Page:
In its most ubiquitous form, “kinship” describes the bonds of a family, privileging connections born of biology and of blood. Close to You frames kinship within more fluid terms, centering relationships that exceed the limits of heteronormativity, government sanctions, and — in certain instances — even sociality. Instead, the artists in this exhibition prioritize queer, amorphous, and solitary forms of intimacy, acknowledging the affinities that we feel with people, places, materials, and histories. The works on view foreground feelings of recognition and rejuvenation that emerge within the deserts of the American Southwest, the warmth of bodily embrace, and the absence in an archive, among other conditions.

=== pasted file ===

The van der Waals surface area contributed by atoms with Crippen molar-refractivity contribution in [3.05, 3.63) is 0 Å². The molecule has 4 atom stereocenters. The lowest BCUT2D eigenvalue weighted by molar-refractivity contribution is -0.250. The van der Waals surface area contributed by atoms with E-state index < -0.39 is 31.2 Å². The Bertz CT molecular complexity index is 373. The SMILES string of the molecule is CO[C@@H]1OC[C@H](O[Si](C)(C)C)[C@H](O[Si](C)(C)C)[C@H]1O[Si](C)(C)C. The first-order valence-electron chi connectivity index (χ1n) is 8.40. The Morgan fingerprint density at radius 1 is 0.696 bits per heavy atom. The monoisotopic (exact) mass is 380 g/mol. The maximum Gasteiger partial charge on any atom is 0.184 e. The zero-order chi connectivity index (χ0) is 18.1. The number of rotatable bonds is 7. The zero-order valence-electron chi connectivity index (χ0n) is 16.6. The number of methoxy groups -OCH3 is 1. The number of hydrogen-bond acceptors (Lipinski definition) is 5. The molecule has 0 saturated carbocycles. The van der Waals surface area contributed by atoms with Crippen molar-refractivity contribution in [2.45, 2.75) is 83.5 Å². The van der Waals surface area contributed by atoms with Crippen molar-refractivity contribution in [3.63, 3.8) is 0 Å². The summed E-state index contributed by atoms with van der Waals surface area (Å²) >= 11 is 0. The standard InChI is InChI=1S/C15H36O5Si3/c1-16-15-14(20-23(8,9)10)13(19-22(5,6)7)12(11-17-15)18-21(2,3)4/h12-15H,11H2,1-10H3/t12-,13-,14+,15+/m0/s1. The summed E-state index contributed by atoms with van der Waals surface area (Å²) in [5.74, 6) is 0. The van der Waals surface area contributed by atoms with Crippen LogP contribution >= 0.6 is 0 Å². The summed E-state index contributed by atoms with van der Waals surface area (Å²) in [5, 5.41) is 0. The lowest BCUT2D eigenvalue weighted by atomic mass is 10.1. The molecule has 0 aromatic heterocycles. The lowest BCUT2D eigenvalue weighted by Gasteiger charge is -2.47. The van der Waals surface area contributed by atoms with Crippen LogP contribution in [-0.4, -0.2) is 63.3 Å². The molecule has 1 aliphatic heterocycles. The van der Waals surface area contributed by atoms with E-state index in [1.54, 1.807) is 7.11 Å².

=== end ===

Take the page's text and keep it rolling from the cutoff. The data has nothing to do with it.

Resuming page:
Close to You was organized during the earliest months of the COVID-19 pandemic. Opening a year into this crisis, the exhibition invites audiences to reflect upon kinship in the wake of loss — of life, of normalcy, of togetherness — with the hope of providing a space for respite and renewal, even if only for a moment.
The exhibition includes works by Laura Aguilar, Chloë Bass, Maren Hassinger, Eamon Ore-Giron, Clifford Prince King, and Kang Seung Lee.
Close to You is made possible by the Sterling and Francine Clark Art Institute in support of MASS MoCA and the Williams College Graduate Program in the History of Art. The exhibition is curated by Nolan Jimbo, a graduate student in art history at Williams.
Clifford Prince King
Courtesy of the artist